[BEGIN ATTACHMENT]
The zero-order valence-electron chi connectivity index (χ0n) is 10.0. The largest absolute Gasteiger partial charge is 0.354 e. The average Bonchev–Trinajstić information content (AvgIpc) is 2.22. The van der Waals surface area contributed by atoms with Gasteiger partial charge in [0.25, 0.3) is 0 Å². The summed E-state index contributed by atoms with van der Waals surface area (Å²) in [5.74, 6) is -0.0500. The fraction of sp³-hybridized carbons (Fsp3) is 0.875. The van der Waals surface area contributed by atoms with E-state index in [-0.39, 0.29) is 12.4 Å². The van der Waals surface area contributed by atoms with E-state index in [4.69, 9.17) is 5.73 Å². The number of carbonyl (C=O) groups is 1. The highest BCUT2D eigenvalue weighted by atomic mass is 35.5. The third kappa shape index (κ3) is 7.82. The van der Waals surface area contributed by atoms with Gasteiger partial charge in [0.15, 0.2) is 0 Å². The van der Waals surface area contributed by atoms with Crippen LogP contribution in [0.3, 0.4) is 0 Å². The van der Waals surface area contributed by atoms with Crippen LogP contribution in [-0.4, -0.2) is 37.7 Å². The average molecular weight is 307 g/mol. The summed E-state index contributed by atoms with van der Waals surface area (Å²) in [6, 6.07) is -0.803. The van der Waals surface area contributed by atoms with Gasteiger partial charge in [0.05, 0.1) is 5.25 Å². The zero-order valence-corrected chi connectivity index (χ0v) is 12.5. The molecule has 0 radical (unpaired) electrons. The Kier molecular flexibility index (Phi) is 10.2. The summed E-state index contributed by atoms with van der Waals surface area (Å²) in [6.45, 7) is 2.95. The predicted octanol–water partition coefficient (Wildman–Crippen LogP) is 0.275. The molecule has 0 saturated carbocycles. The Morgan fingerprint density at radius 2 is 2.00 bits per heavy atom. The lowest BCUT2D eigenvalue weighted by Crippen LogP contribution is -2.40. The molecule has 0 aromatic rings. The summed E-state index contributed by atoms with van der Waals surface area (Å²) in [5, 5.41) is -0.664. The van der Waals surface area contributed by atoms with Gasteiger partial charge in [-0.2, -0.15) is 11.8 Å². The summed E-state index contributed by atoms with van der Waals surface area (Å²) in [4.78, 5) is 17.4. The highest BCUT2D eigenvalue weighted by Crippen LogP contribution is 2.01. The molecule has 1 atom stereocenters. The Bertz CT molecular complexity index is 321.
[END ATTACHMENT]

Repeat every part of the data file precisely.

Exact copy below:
The zero-order valence-electron chi connectivity index (χ0n) is 10.0. The largest absolute Gasteiger partial charge is 0.354 e. The average Bonchev–Trinajstić information content (AvgIpc) is 2.22. The van der Waals surface area contributed by atoms with Gasteiger partial charge in [0.25, 0.3) is 0 Å². The summed E-state index contributed by atoms with van der Waals surface area (Å²) in [5.74, 6) is -0.0500. The fraction of sp³-hybridized carbons (Fsp3) is 0.875. The van der Waals surface area contributed by atoms with E-state index in [-0.39, 0.29) is 12.4 Å². The van der Waals surface area contributed by atoms with E-state index in [4.69, 9.17) is 5.73 Å². The number of carbonyl (C=O) groups is 1. The highest BCUT2D eigenvalue weighted by atomic mass is 35.5. The third kappa shape index (κ3) is 7.82. The van der Waals surface area contributed by atoms with Gasteiger partial charge in [0.15, 0.2) is 0 Å². The van der Waals surface area contributed by atoms with Crippen LogP contribution in [0.3, 0.4) is 0 Å². The van der Waals surface area contributed by atoms with Crippen LogP contribution in [-0.4, -0.2) is 37.7 Å². The average molecular weight is 307 g/mol. The summed E-state index contributed by atoms with van der Waals surface area (Å²) in [6, 6.07) is -0.803. The van der Waals surface area contributed by atoms with Gasteiger partial charge in [0.05, 0.1) is 5.25 Å². The zero-order valence-corrected chi connectivity index (χ0v) is 12.5. The molecule has 0 radical (unpaired) electrons. The Kier molecular flexibility index (Phi) is 10.2. The summed E-state index contributed by atoms with van der Waals surface area (Å²) in [6.45, 7) is 2.95. The predicted octanol–water partition coefficient (Wildman–Crippen LogP) is 0.275. The molecule has 0 saturated carbocycles. The Morgan fingerprint density at radius 2 is 2.00 bits per heavy atom. The lowest BCUT2D eigenvalue weighted by Crippen LogP contribution is -2.40. The molecule has 0 aromatic rings. The summed E-state index contributed by atoms with van der Waals surface area (Å²) in [5, 5.41) is -0.664. The van der Waals surface area contributed by atoms with Gasteiger partial charge in [-0.2, -0.15) is 11.8 Å². The summed E-state index contributed by atoms with van der Waals surface area (Å²) in [4.78, 5) is 17.4. The highest BCUT2D eigenvalue weighted by Crippen LogP contribution is 2.01. The molecule has 1 atom stereocenters. The Bertz CT molecular complexity index is 321.